Mary and Greg Whitney of Saginaw live along the Tittabawassee River, downstream from Dow Chemical's Midland plant. The Whitneys and other area residents sued the company for polluting the river. / December 2007 photo by ERIC SEALS/Detroit Free Pre
The fine is part of a negotiated settlement with the U.S. Department of Justice and the Environmental Protection Agency, and it still is subject to public comment and final approval. The violations that EPA investigators found have been corrected.
The violations included cracking and pitting of structures that keep hazardous materials out of the environment and failures in testing, monitoring, leak detection, recordkeeping and reporting under various environmental regulations.
Dow said in a news release that some of the violations were because of the company and the EPA interpreting regulations differently.
"While there has been no harm to human health or the environment with regard to these findings, we have taken corrective action and implemented measures to prevent recurrence," Earl Shipp, vice president of Michigan Operations, said in a statement.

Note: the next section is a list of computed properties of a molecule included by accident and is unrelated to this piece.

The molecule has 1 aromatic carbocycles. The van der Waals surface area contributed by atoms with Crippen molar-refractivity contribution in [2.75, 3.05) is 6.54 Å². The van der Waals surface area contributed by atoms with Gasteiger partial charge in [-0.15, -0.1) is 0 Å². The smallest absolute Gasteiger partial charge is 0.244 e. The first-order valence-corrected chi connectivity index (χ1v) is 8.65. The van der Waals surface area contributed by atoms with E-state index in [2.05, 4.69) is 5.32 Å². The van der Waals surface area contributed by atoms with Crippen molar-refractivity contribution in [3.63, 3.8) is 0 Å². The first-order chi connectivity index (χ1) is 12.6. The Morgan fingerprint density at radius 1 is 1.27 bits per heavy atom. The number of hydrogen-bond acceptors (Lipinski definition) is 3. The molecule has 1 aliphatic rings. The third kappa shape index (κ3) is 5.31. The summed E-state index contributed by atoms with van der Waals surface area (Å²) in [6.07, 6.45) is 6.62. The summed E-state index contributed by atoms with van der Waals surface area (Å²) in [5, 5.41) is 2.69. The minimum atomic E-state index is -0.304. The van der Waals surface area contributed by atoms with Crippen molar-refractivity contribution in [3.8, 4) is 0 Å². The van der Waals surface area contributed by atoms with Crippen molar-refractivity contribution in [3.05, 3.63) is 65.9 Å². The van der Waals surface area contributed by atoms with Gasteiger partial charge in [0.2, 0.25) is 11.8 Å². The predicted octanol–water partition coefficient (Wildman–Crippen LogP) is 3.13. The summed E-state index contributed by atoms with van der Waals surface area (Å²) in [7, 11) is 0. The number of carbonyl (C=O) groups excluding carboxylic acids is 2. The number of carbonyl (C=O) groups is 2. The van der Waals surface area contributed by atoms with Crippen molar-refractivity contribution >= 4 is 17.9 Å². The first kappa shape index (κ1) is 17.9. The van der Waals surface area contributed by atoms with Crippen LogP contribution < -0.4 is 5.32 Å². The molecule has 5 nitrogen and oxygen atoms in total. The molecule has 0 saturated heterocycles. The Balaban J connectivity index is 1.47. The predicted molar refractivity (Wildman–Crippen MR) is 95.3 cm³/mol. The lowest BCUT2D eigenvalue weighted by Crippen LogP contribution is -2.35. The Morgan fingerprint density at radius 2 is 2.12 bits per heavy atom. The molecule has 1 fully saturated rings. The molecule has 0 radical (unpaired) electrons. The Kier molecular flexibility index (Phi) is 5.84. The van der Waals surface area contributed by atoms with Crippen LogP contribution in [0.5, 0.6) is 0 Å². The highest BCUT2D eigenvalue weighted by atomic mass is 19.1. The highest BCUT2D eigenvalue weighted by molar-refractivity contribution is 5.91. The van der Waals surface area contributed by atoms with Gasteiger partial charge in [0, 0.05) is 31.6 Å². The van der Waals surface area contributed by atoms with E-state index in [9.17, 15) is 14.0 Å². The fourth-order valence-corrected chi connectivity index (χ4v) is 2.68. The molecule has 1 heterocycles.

However, the agencies said the violations may have led to the release of hazardous air and water pollutants, including into the nearby Tittabawassee River.
"Today's settlement with Dow will reduce the potential for future violations and protect communities from emissions of hazardous air pollutants," said Cynthia Giles of the EPA's Office of Enforcement and Compliance Assurance.
The EPA and state environmental regulators are working separately to settle other past violations at the plant that led to extensive dioxin and furan contamination of the Tittabawassee and Saginaw rivers, as well as Saginaw Bay. A number of residents with properties along the contaminated rivers have sued Dow over that contamination; some cleanups of properties are under way.
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